Do you enjoy trying to figure out fictional characters’ personality types? Tell us about your favorite characters and what you think their types are in the comments!

7 Fictional Characters That You’ll Relate to If You’re An ENTP

What fictional characters do you relate to as an ENTP?

Just as we can describe real people using the Myers-Briggs® typology system, we can also use the system to type well-written fictional characters. Some of fiction’s most interesting and iconic characters are ENTPs, and today we’re going to talk about seven of them that I think real-life ENTPs will find very relatable.

One of the other great things about looking at character personality types is that it can help us to better understand people who have different types than we do. Fictional ENTPs can serve as examples for what real-life ENTPs can be like, and also show how much variation there can be between individuals with the same type. Read more

7 Fictional Characters That You’ll Relate to If You’re An ISFJ

What fictional characters do you relate to as an ISFJ?

Just as we can describe real people using the Myers-Briggs® typology system, we can also use the system to type well-written fictional characters. Some of fiction’s most iconic characters are ISFJs, and today we’re going to talk about seven of them that I think real-life ISFJs will find very relatable.

One of the other great things about looking at character personality types is that it can help those us to better understand people who have different types than we do. Fictional ISFJs can serve as examples for what real-life ISFJs can be like, and also show how much variation there can be between individuals with the same type. Read more

Ficitonal MBTI – Sherlock Holmes (INTP)

In the world of fictional typology, Sherlock Holmes is typically cited either as the perfect example of an INTP or as a notoriously difficult charter to type. Some writers say this difficulty is because the character displays aspects of several different types (including INTJ and ISTP) due to the writers’ ignorance of Myers-Briggs theory.

While this may be partly true, I think we can pin-down a single best-fit type for most portrayals of Sherlock Holmes in film and television (I’m not covering the original stories in this post). Rather than showing several different personality types, the different portrayals of Sherlock Holmes show how much variation there can be within a single personality type.Ficitonal MBTI - Sherlock Holmes (INTP) | marissabaker.wordpress.com

INTP Traits

The personality type that fits most film and movie portrayals of Sherlock best is INTP. The function stack for this type is this:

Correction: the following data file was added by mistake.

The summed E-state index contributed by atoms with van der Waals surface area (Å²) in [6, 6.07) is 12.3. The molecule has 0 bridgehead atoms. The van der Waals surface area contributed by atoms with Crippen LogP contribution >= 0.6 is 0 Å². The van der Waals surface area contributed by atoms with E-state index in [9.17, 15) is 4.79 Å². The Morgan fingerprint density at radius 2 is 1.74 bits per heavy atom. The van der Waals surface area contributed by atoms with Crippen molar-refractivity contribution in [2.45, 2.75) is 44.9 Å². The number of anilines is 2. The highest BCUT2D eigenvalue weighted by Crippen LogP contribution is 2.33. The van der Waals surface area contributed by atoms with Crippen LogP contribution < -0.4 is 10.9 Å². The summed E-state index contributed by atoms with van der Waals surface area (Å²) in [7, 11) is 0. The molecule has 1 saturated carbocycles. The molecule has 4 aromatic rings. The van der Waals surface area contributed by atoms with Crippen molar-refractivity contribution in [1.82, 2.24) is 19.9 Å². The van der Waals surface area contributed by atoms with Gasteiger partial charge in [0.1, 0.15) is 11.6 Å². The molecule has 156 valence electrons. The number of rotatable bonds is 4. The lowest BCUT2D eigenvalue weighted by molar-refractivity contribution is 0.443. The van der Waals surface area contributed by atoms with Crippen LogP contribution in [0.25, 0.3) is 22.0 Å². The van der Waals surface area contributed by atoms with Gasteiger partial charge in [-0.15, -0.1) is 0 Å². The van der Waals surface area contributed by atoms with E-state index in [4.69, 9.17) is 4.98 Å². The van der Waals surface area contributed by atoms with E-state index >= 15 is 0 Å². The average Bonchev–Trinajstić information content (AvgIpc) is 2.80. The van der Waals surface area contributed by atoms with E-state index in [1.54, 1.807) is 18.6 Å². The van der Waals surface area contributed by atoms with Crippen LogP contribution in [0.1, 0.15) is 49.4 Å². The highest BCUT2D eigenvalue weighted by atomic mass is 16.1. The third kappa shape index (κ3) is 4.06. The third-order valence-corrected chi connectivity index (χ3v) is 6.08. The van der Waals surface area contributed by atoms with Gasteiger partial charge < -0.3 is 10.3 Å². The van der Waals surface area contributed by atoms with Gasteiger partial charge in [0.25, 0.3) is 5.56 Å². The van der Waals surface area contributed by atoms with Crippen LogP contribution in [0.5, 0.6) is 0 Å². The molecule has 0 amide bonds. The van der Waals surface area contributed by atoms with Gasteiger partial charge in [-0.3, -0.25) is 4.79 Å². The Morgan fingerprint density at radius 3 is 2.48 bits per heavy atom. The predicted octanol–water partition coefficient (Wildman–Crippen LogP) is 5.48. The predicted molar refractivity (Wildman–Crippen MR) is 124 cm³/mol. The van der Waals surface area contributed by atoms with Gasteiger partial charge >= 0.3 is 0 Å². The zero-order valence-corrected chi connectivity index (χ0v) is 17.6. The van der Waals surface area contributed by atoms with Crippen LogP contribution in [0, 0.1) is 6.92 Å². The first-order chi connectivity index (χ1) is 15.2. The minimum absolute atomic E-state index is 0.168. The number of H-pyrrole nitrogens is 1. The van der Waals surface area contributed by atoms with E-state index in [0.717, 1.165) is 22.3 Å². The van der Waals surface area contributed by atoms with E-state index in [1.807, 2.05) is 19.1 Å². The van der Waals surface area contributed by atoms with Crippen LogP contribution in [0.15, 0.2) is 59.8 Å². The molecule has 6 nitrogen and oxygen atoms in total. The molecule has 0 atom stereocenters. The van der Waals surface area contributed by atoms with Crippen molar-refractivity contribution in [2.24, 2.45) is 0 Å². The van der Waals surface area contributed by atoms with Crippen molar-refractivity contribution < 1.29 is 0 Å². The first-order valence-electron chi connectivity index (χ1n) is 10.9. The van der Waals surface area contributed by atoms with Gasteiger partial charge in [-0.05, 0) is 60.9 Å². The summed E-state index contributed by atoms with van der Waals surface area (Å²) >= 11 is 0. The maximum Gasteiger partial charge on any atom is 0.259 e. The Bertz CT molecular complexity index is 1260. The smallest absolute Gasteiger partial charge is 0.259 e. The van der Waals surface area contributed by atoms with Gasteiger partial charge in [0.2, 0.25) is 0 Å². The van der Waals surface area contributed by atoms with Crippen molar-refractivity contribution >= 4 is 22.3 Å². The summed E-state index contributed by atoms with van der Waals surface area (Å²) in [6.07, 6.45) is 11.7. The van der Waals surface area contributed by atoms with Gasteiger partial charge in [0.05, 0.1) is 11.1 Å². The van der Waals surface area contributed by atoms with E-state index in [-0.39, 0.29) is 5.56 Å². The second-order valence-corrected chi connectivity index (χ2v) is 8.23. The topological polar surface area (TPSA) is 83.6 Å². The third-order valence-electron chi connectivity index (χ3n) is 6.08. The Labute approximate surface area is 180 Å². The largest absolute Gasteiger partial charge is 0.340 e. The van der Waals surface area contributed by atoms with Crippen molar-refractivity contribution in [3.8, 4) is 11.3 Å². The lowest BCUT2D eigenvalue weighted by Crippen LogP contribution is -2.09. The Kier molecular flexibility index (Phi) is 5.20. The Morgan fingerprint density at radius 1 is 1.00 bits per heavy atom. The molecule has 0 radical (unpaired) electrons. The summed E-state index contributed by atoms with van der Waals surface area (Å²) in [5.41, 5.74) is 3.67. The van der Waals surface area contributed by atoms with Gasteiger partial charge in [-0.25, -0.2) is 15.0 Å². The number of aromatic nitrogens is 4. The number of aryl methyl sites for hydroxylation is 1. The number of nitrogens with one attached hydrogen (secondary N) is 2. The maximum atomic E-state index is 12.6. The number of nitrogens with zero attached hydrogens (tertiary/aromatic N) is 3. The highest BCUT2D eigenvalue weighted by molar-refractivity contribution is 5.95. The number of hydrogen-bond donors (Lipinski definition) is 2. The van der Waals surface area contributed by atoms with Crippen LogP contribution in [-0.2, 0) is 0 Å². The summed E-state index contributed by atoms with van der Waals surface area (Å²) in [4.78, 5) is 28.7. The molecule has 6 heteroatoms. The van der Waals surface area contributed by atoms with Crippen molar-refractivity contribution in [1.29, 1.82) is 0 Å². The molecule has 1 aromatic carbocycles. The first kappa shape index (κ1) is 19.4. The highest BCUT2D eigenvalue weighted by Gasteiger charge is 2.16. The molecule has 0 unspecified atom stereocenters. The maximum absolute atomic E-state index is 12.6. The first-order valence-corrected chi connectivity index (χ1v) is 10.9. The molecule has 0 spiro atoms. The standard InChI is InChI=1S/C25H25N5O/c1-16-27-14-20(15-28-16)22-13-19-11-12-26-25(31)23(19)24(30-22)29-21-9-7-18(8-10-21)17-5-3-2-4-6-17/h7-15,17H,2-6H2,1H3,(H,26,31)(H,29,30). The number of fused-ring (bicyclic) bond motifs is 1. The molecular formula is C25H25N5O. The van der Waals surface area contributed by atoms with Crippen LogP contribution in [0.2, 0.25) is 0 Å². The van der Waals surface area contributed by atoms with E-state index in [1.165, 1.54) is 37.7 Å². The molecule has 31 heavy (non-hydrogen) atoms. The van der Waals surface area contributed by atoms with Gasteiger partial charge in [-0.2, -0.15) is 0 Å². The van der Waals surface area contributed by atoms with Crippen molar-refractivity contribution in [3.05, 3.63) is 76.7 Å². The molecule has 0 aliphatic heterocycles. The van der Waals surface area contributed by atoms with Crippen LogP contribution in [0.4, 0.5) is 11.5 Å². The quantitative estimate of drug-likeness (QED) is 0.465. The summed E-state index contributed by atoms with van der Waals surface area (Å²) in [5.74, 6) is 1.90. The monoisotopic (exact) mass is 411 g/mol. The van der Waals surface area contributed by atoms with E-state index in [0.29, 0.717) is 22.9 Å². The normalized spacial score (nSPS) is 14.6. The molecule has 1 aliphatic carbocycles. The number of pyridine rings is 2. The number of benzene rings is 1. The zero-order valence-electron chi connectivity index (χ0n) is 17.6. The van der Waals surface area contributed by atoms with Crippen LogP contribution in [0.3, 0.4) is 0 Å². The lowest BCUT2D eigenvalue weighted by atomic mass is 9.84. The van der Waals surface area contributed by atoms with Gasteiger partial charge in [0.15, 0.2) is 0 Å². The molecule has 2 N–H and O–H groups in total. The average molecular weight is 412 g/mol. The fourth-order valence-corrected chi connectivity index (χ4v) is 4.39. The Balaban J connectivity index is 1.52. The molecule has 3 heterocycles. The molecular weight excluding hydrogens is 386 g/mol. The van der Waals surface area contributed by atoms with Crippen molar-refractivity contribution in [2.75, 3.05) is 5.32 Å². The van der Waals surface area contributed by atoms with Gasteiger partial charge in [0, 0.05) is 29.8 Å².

1. Introverted Thinking (Ti)
  2. Extroverted Intuition (Ne)
  3. Introverted Sensing (Si)
  4. Extroverted Feeling (Fe)

This means that Sherlock first approaches the world with a judging attitude that is focused inward and relies on impersonal analysis. Ti prefers to internalize observations and work with abstract ideas. It “values facts chiefly as illustrative proofs of the idea,” and rejects things that seem irrelevant (Myers, Gifts Differing, p.78). This would explain why BBC’s Sherlock didn’t bother to remember that the earth goes around the sun. Read more

Hiatus

EDIT: oops — I accidentally scheduled two posts for today instead of an edited version of this one for next Monday (here’s the post meant for today). Oh well. I guess you just get two today 🙂

I’m experiencing an absence of blogging ideas today, so I decided to write about another absence that has showed up in my life recently — new TV episodes to watch. Every show I like is now 1) cancelled or 2) on hiatus.

  • Almost Human — cancelled (not that I was shocked Fox cancelled a sci-fi show I liked after only 13 episodes …)
  • Doctor Who — back in August (new trailer!)
  • Downton Abbey — season 5 is filming
  • Grimm — on hiatus, but renewed
  • Falling Skies — back on June 22
  • NCIS: Los Angeles — on hiatus, but renewed
  • Sherlock — who knows. (BBC wanted a 2014 Christmas special, but there’s scheduling conflicts. Could be years. In other news, the phrase “hiatus intensifies” has come back to Pinterest and Tumbler)
  • White Collar — cancelled, but at least we get a 6-episode final season

Agents of S.H.I.E.L.D is on hiatus, too, but there are episodes I haven’t watched yet and I still haven’t decided if I like that show or not. It’s been renewed, though, so I’ll have a second season to make up my mind, if need be.

This lack of new episodes isn’t all bad, though — I’ve read a mountain of books. The latest 5 are were Rebecca by Daphne Du Maurier, Enchantment by Orson Scott Card, Chalice by Robin McKinley,  The House At Riverton by Kate Morton, and  Shadows by Robin McKinley. I’m currently re-reading The Hobbit, and I picked up four more at the library on Friday, all young adult novels. I’m calling it “researching the target audience” for my novels.